Visual Arts News from the Vancouver Art Gallery Library August 16, 2012


Arnold Shives captures B.C.’s landscape in Mountain Imprints. “Soaring peaks, roaring rivers, massive glaciers, scudding clouds, wide skies dotted with snowflakes or glittering with stars—Arnold Shives makes art out of his rich experience of the mountains of British Columbia.” Georgia Straight, August 14, 2012

Anthony Redpath’s photographs capture everything from carnivals to Kits Pool. “Anthony Redpath’s crisply shot photographs wittily capture the visual paradoxes of life on the West Coast. Redpath is a relatively new name on the photo-art scene in Vancouver: he’s only been seriously at it for about three years, but 2012 has marked appearances at the New Romantics group show at Newfoundland’s the Rooms Provincial Art Gallery and a solo show at Calgary’s Paul Kuhn Gallery. Up next: an exhibit at Toronto’s Bau-Xi this October. Georgia Straight, August 15, 2012


An engine granny could love. Clint Neufeld, a Saskatchewan-based sculptor has been gaining international attention for his dichotomous creations, including a spot in Oh, Canada! at the Massachusetts Museum of Contemporary Art (MASS MoCA), the largest survey of Canadian art outside the country. He’ll bring two of those pieces, along with three new lightboxes, to his show at the Art Gallery of Greater Victoria, opening today. Times Colonist, August 16, 2012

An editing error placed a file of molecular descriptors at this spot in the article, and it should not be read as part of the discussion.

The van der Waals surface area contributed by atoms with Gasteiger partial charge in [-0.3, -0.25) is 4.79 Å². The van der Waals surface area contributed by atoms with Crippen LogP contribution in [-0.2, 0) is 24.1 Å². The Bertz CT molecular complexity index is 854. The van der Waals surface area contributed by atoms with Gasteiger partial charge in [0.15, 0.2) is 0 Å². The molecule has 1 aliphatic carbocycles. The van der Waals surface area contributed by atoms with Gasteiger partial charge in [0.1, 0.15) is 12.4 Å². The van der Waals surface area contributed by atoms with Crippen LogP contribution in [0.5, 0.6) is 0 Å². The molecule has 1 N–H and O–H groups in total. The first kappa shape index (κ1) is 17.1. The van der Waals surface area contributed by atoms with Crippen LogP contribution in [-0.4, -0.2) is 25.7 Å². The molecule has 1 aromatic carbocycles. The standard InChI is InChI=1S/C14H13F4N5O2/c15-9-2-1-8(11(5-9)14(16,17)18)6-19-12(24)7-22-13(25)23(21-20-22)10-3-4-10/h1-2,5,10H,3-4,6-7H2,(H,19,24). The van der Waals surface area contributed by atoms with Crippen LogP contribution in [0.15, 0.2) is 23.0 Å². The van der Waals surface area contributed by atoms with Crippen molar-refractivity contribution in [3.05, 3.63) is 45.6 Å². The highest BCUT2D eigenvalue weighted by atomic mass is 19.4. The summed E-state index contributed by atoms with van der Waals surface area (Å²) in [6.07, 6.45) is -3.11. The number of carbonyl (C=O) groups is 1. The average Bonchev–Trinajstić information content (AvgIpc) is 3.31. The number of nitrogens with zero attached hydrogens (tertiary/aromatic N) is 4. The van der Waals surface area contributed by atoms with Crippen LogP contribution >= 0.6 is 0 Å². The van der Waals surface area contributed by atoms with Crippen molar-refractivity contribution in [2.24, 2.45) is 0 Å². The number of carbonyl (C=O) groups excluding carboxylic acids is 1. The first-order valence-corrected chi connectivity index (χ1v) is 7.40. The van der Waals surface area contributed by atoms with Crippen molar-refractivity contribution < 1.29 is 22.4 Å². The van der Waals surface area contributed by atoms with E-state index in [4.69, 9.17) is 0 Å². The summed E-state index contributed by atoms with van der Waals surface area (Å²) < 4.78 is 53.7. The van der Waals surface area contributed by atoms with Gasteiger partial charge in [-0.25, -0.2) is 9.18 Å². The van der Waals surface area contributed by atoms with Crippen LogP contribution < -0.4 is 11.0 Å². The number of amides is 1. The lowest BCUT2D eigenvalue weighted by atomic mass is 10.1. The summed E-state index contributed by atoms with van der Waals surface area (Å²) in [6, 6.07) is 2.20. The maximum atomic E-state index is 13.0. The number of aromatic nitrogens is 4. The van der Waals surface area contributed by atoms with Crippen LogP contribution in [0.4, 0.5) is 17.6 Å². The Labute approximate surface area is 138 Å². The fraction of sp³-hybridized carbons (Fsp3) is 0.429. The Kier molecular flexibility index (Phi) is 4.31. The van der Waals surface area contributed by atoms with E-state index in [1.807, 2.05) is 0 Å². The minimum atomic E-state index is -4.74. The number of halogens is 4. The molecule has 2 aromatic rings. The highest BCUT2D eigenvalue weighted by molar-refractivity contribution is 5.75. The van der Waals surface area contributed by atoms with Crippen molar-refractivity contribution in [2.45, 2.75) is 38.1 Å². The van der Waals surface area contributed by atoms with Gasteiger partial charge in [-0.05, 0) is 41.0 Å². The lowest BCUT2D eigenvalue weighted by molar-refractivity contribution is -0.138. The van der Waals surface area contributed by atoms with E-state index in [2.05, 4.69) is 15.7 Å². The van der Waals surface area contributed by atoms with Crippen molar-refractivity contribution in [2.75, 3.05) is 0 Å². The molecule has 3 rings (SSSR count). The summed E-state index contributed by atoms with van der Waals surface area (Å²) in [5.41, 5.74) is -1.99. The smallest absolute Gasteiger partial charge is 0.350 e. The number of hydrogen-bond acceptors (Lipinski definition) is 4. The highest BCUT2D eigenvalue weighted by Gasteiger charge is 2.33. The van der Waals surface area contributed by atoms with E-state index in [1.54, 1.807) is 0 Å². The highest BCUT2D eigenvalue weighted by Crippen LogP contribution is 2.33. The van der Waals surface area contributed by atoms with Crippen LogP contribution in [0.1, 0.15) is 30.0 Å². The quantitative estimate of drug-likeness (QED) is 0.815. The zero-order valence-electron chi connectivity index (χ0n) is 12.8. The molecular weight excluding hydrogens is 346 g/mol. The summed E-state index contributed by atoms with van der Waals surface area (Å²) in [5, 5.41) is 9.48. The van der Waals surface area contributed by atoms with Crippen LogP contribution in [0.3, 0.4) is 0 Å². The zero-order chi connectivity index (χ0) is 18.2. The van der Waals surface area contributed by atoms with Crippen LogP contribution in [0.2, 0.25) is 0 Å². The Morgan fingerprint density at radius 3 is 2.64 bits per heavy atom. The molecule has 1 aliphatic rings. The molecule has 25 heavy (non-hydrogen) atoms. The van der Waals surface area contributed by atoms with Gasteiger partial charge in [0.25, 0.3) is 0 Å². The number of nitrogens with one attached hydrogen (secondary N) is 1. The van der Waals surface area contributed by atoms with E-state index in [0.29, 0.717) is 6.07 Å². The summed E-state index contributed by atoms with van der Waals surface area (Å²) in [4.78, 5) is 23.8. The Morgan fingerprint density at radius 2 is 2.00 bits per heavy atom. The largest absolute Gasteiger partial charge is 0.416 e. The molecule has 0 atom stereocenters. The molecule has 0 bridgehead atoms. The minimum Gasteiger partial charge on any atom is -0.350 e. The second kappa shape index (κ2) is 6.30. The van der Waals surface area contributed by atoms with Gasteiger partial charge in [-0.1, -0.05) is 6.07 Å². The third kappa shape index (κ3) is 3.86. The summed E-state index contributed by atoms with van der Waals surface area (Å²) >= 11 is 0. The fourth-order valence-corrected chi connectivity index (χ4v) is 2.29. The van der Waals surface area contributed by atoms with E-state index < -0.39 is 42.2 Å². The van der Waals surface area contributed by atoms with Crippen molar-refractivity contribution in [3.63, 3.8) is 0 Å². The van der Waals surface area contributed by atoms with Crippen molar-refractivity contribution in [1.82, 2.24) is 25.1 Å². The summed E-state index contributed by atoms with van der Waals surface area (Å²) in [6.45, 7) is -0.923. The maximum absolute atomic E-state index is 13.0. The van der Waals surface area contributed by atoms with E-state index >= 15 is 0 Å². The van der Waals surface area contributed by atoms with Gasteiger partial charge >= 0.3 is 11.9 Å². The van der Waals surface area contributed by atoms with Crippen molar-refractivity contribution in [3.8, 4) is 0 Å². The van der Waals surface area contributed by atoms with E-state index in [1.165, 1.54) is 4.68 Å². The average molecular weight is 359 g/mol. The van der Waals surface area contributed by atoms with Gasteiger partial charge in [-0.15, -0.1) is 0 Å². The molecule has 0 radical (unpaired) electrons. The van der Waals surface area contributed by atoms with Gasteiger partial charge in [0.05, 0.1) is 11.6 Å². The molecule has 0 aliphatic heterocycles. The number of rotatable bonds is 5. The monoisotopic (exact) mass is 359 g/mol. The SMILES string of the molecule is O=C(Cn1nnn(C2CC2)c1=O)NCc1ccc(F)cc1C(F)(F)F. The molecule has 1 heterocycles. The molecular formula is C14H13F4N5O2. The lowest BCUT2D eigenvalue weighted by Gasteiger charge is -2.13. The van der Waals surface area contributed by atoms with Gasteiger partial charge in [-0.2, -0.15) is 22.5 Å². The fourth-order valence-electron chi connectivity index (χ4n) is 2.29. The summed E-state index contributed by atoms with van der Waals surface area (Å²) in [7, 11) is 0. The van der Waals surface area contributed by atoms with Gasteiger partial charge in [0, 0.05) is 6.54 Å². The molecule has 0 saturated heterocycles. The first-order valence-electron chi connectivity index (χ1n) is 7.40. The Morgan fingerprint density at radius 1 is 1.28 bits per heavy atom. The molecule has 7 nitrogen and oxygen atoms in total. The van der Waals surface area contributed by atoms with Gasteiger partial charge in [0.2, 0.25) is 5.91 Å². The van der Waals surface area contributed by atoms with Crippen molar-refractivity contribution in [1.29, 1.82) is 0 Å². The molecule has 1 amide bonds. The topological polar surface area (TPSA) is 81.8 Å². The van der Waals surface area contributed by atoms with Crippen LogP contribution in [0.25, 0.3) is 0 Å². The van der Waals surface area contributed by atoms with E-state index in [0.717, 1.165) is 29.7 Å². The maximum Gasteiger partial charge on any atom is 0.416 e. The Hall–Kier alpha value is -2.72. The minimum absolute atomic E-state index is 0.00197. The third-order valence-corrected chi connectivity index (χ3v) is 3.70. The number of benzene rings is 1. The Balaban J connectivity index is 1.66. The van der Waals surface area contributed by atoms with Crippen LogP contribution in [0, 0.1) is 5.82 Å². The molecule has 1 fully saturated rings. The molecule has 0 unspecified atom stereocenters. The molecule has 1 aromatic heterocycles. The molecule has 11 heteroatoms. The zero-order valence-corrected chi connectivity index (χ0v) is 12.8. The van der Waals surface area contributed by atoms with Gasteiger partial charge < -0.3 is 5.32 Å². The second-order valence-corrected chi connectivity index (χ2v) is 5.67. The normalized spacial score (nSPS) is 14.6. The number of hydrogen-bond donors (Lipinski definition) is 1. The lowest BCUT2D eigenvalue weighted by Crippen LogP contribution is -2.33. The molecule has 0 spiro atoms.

Clothesline strings up artwork. “Contrary to what its name might suggest, the aim of the Coast Collective’s upcoming event is not to hang artists out to dry. Rather, the Clothesline Art Show is an opportunity for lesser-known creators to string up their work for a creative outdoor display.” Times Colonist, August 16, 2012


Mural becomes signpost on journey toward reconciliation. “The lingering dispute over a mural in Grandin LRT station seemed to be insurmountable, pitting city francophones proud of Bishop Vital Grandin’s legacy against First Nations peoples deeply offended by the benevolent portrayal of residential schools.” Edmonton Journal, August 15, 2012


A revolutionary Inuit artist’s life imitates her art, darkly. “After a long hiatus, Annie Pootoogook, the 2006 winner of the prestigious $50,000 Sobey Art Award, a star at the 2007 Documenta showcase in Germany, the subject of at least two documentaries, has resumed her art-making and is selling completed pencil-crayon drawings in Ottawa. Unfortunately, the drawings are being sold by their creator for reportedly as little as $25, $30 or $40 to passersby near a Shoppers Drug Mart on Rideau Street. Pootoogook is currently destitute and homeless.” Globe & Mail, August 15, 2012

Ottawa’s public-art opportunities a chance to be seen by thousands. The chance to devise a sculpture for a new suburban recreation complex in Ottawa’s suburbs was too good to pass up, say Daniel Young and Christian Giroux who were commissioned to create a $300,000 piece for the new centre in south Barrhaven. Ottawa Citizen, August 15, 2012


Toronto graffiti artists are turning vandalized garages near Ossington Ave. into brightly coloured murals. “Although a number of well-known local artists such as Mediah, SKAM, Elicser Elliott and Sight have already painted murals on garage doors and walls, the project will likely continue into the fall with more work done by the youth. The aim is to get the teens, some of whom have a penchant for vandalism, to do their artwork legally and safely.” Toronto Star, August 16, 2012

Burbank, California